Question 8. Our government has legalised the age of marriage for boys and girls. Give some reasons as to why one should get married after a certain age.

Answer 8:

Marriage after legal age:

  1. An individual becomes mature mentally and sexually after a certain age.
  2. The Indian government believes that people should marry after reaching this maturity level.
  3. In India, the legal age of marriage for boys is 21, and for girls, it is 18.
  4. Early marriage and parenthood can hamper the career of an individual.
  5. It can cause financial problems and health problems as well.
  6. A person may not be ready for such responsibilities in adulthood.

Question 9. A child’s height depends on the genes inherited from parents. However, it is seen that tall parents may have short children and vice-versa. Are there factors other than genes that may cause these variations?

Answer 9:


  1. Nutrition and height development are closely connected. It needs sufficient energy, amino acids, water, lipids, vitamins, and minerals for cells to divide and develop. People get roughly 50 necessary nutrients for growth from eating.
  2. The main reasons for growth failure, particularly in youngsters whose rapid development rate, is insufficient food intake or food with insufficient calories.
  3. Although a child’s height is determined by genes they receive from their parents, other factors can also affect a child’s height. These include hormones, diseases, a healthy diet, and exercise.
  4. As different nutrients aid in forming bones, muscles, tissues, and other body parts, if a child is not receiving the right nutrients from his diet, it will impact his growth and development.
  5. Like dwarfism, excessive growth or gigantism in children may result from the pituitary gland’s improper secretion of growth hormone.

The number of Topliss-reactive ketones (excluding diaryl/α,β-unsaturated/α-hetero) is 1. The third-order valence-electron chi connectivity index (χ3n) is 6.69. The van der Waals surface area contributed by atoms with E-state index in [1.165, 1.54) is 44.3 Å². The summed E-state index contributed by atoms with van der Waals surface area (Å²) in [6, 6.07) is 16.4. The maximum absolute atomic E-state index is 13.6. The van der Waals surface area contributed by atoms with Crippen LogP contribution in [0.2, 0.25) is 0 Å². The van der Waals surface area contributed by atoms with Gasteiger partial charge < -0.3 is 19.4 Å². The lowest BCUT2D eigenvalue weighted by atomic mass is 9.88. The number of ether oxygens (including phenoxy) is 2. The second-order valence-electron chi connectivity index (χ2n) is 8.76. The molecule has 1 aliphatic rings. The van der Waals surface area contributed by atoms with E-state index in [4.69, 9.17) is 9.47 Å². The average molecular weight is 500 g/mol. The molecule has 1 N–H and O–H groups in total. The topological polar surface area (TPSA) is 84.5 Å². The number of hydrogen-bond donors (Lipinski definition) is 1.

6. Proper and consistent exercise is necessary to develop strong, healthy bones, and muscles.
  7. Additionally, some illnesses result in the body’s incorrect growth and development. So these elements affect a person’s height.

Question 10. Mention any two features seen in boys and girls to distinguish them from each other at Puberty.

Answer 10.

Two features that are noticed in boys during Puberty are

  1. Growth of facial hair
  2. The voice starts becoming hoarse.

Two features noticed in girls at Puberty are

  1. Development of breasts.
  2. The region below the waist becomes wider.

Question 11. Name the hormone which would be released in the following situations:

  1. a frightened person.
  2. growth of a child into an adult.
  3. development of the caterpillar into a moth.
  • tadpole to frog development.

Answer 11:

(1) Adrenaline: When a person is scared, the adrenaline hormone is released.

(2) Growth hormone is responsible for a child’s growth into adulthood.

(3) Insect hormones: insect hormones are responsible for the caterpillar to moth development.

(4) Thyroxine—It is responsible for developing tadpoles into frogs.

Question 13. In human females, the uterus’s inner wall thickens during the egg’s maturation and release. Is this thickening permanent? Give reasons.

Answer 13.

This thickening of the uterine wall in females is not permanent. If the egg, the female germ cell, gets fertilised, it develops into a single-celled zygote. However, if fertilisation does not occur, the released egg and the thickened lining are shed off, resulting in menstruation.

The single-celled zygote starts multiplying to become an embryo, which travels down the fallopian tube and gets embedded in the uterine wall, resulting in pregnancy. During pregnancy, no more eggs are released, the thickened lining is discharged only after 36 weeks, and the baby is expelled from the womb.

Question 14. A human gamete has ________ sex chromosome(s).

  1. Four
  2. Half
  3. Two
  4. One

Answer 14.

The correct option is A. one.

A human cell has a total of 46 chromosomes in total. Of these 46 chromosomes, 44, 22 pairs are autosomes, and 2 are sex chromosomes. Chromosomes occur in pairs, and hence, there are 23 pairs. A cell that has 23 pairs of chromosomes is called a diploid. Diploid cells go through division, and their number reduces to half,  i.e., producing haploid cells having only 23 chromosomes, without any pairs. These cells are also called gametes. Thus, gametes have only one sex chromosome.